Sunday, May 12, 2024

The House Democrats were divided on Tuesday over a resolution denouncing the increase of antisemitism in the United States and worldwide. More than half of them declined to support a measure that stated “anti-Zionism is antisemitism.”

The resolution condemning antisemitism, drafted by Republicans, passed with a vote of 311 to 14, receiving support from all but one Republican. Ninety-two Democrats voted “present,” while 95 supported it.

This exposed deepening divisions among Democrats, particularly between those offering unwavering support for Israel and those, especially in the progressive wing, who have criticized Israel’s policies and actions in the conflict with Hamas.

Representative Jerrold Nadler, Democrat of New York, expressed concerns about the resolution potentially labeling Democrats as antisemites for criticizing certain Israeli policies.

Zionism originally aimed to establish a Jewish state in the area formerly known as Palestine and has since been defined as the political ideology supporting Israel’s continued existence as a Jewish state.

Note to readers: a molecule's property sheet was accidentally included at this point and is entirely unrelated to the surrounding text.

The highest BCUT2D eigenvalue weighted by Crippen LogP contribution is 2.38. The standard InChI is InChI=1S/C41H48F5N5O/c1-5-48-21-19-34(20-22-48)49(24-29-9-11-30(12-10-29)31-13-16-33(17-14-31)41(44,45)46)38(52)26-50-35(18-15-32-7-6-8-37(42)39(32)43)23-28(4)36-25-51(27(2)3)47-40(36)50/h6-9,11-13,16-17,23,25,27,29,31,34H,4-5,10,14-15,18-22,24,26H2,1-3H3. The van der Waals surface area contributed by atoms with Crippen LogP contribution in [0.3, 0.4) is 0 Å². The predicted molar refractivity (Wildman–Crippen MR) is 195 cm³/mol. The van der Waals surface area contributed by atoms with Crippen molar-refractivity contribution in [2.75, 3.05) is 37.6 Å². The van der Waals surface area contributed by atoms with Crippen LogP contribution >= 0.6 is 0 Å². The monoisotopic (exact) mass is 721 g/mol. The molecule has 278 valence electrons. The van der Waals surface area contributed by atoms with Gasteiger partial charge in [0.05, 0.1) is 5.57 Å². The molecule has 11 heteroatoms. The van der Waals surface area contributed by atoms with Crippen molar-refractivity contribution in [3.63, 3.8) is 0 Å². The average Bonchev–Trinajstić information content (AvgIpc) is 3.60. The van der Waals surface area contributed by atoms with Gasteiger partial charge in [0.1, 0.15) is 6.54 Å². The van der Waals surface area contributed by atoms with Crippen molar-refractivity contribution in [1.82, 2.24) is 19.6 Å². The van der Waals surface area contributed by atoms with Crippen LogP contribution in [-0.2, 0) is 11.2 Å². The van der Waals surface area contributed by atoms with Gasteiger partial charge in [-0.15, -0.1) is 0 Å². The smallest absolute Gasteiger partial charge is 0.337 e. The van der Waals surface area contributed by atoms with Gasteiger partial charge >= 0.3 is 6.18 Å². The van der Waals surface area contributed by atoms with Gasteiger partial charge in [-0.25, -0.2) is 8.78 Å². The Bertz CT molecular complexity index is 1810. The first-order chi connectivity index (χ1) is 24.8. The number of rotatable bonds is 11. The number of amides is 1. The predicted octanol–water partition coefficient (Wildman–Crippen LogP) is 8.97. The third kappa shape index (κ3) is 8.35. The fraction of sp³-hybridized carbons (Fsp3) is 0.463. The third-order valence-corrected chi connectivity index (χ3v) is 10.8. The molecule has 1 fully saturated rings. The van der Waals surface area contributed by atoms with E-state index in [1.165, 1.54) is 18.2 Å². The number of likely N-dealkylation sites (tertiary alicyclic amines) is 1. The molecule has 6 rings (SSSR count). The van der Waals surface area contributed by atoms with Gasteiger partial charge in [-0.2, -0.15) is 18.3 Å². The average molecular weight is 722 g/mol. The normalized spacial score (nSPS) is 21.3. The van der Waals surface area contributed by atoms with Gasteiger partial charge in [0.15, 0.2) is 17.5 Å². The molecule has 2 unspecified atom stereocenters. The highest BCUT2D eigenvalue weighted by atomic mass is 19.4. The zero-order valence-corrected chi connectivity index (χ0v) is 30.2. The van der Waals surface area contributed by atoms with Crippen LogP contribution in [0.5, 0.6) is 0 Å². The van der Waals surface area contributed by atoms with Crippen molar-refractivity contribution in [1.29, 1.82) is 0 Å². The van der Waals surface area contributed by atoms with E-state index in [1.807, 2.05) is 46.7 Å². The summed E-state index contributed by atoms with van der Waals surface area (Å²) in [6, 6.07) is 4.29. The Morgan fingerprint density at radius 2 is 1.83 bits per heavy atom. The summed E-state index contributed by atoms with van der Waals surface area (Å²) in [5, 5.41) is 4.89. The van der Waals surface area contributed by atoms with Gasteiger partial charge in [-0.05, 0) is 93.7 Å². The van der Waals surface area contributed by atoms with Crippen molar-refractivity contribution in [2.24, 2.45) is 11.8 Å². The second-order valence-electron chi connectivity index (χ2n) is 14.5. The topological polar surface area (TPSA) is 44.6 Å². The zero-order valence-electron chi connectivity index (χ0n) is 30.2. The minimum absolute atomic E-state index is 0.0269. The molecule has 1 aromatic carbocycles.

The House has recently passed multiple resolutions expressing solidarity with Israel, denouncing antisemitism, and repudiating the actions of Hamas and its supporters following the October 7 attack led by Hamas.

Representative David Kustoff, Republican of Tennessee and the author of the resolution, emphasized that some Democrats have expressed anti-Jewish views.

In recent weeks, criticism has been directed at left-wing Democrats for using antisemitic language, including a censure of Representative Rashida Tlaib, Democrat of Michigan, for promoting a pro-Palestinian slogan seen as calling for the destruction of Israel.

Such sentiments have been echoed by pro-Palestinian protestors in various locations, leading some to question Israel’s right to exist and leading to incidents targeting Jewish students.

Democrats questioning the resolution called such displays of anti-Jewish sentiment unacceptable, but said equating all anti-Zionism to antisemitism went too far.

“Let me be unequivocally clear: most anti-Zionism, particularly in this moment, has a real antisemitism problem,” Mr. Nadler said. “But we cannot fairly say that one equals the other.”

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